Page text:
Food & Drink
Once sidelined by spuds, nutmeggy parsnips provide long-term benefits
Published: January 4, 2012
Parsnips are hardly a secret. Unlike celeriac or rutabaga, most have at least heard of parsnip, even if they can't remember what it looks like. The fragrant taproot that resembles an ivory-white carrot was once a big deal in the old country. Medieval folks survived northern European winters on parsnips, which were used to make sweeteners as well. Slice one thinly and boil the slices in two cups of water for 20 minutes. Let the water cool, drink it, and taste how sweet it is.
Despite their years of service, parsnips lost ground to potatoes brought home by New World explorers. The advent of sugarcane further crushed parsnip demand.
Spuds yield more pounds per acre, and more calories per pound, than parsnips. And when survival is a priority, it pays to grab every calorie you can get. But when you're not in danger of starving, it pays to diversify. Nothing against potatoes, but they don't come close to matching the parsnip's resinous texture or earthy, nutmeggy flavor. And they lack the parsnip's diversity of nutrients like folic acid, fiber, calcium, and carotenoids. Parsnips take longer to grow and require more space and labor, but you don't have to lift a finger to store them. Just leave them in the ground, insulated with straw or a blanket in cold climates, and dig them as needed through the winter.
I learned the art of winter parsnip digging from an old hippy who grows a huge crop of parsnips and carrots behind his house, which is made of mud and peach pits. On nice winter days we'd visit him and go digging for roots in the garden. My son's first solid food was dirt licked from one such freshly dug parsnip.
Carrots and parsnips are close cousins, and they cook well together in soups, roasts, and purees. If you're looking for an easy rule of thumb for parsnips, simply do with them whatever you would do with carrots. Parsnip flavor is strong, and perhaps you'll prefer them cooked separately so their flavor doesn't overpower whatever else you have going. Or you may decide you want that flavor in everything.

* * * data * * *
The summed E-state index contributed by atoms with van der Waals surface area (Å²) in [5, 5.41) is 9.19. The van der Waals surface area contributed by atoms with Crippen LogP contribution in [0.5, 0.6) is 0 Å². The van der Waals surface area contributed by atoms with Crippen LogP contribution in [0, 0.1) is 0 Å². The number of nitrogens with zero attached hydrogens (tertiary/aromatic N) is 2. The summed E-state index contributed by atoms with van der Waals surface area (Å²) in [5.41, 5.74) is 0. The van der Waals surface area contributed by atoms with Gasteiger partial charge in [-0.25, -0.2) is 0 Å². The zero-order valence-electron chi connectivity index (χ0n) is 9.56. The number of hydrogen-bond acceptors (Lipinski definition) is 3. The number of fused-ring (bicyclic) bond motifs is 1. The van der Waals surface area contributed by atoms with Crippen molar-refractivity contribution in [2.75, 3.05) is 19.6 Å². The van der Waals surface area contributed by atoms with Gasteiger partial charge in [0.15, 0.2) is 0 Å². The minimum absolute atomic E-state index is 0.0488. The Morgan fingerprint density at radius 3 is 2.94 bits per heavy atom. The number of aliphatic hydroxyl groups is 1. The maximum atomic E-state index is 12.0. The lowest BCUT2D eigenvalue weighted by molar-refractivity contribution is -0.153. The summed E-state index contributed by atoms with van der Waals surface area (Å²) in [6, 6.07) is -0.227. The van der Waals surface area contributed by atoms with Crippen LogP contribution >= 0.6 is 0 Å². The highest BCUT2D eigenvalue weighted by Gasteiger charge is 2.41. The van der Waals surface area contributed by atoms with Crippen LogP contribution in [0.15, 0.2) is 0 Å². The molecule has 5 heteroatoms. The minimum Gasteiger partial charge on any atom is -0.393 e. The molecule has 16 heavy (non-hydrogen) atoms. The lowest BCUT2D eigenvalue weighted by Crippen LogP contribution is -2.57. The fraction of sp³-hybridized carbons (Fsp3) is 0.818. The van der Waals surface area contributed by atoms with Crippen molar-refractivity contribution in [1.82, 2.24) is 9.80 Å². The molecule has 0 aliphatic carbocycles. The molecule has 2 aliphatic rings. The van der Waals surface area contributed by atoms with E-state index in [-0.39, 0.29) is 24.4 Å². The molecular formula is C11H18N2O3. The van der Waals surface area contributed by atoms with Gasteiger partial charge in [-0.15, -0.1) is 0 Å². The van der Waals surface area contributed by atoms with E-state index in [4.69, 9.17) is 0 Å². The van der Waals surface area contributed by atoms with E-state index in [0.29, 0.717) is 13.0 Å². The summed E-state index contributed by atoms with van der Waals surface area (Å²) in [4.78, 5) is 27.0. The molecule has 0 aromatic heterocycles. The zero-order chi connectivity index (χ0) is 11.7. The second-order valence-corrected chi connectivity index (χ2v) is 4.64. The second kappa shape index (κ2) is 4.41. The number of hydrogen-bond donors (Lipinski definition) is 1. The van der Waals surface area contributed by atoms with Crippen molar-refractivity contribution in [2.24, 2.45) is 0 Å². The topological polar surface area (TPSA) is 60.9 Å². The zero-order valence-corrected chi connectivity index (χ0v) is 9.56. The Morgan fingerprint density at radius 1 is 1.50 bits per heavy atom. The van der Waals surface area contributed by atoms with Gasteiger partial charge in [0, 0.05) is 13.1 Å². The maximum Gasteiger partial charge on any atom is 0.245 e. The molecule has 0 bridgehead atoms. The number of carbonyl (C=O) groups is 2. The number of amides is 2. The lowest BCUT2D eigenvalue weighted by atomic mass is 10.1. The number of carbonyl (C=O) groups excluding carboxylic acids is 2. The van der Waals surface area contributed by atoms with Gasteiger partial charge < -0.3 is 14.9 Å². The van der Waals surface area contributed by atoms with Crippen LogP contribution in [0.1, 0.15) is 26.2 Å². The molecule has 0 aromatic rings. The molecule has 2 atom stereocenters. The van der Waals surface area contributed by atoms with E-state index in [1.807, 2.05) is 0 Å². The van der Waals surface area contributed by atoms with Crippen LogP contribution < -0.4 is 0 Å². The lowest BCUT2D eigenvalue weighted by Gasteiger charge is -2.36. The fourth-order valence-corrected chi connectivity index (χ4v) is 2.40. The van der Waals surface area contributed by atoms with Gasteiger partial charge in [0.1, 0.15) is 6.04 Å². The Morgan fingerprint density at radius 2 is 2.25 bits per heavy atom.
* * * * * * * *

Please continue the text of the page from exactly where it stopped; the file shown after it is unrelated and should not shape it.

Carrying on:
As winter wore on the carrots began to get woody, but those parsnips only grew sweeter until we dug the last one in March. By that time I had conducted extensive trials with the old hippy's parsnips. I added them to the root mix beneath roasting birds, and to the soups made from their leftover carcasses. I oven-roasted parsnip frites and pan-fried parsnip pudding. I mixed parsnips into mirepoix, fried rice, and hash browns.
Roman Emperor Tiberius was such a fan he sent away as far as France and Germany for his parsnips, but you can make the case that he should have gone farther. In researching this column online, I've noticed that Brits have a lot to say about parsnips. It seems like wherever someone has something to say about parsnips, there's a Brit in the comment section to add his or her two cents. They often take the opportunity to remind the world that the biggest parsnips are from the U.K.
The Guardian ran a story on parsnip wine last month, singing its praises as one of the finest wines on the planet. And British clothing retailer High and Mighty even uses the parsnip to represent the most striking of male body types, possessed by only 8 percent of Britain's men. Parsnip-shaped men have broad shoulders and a narrow waist. (The other manly shapes are "yule log," "candle," and "Christmas pudding.")
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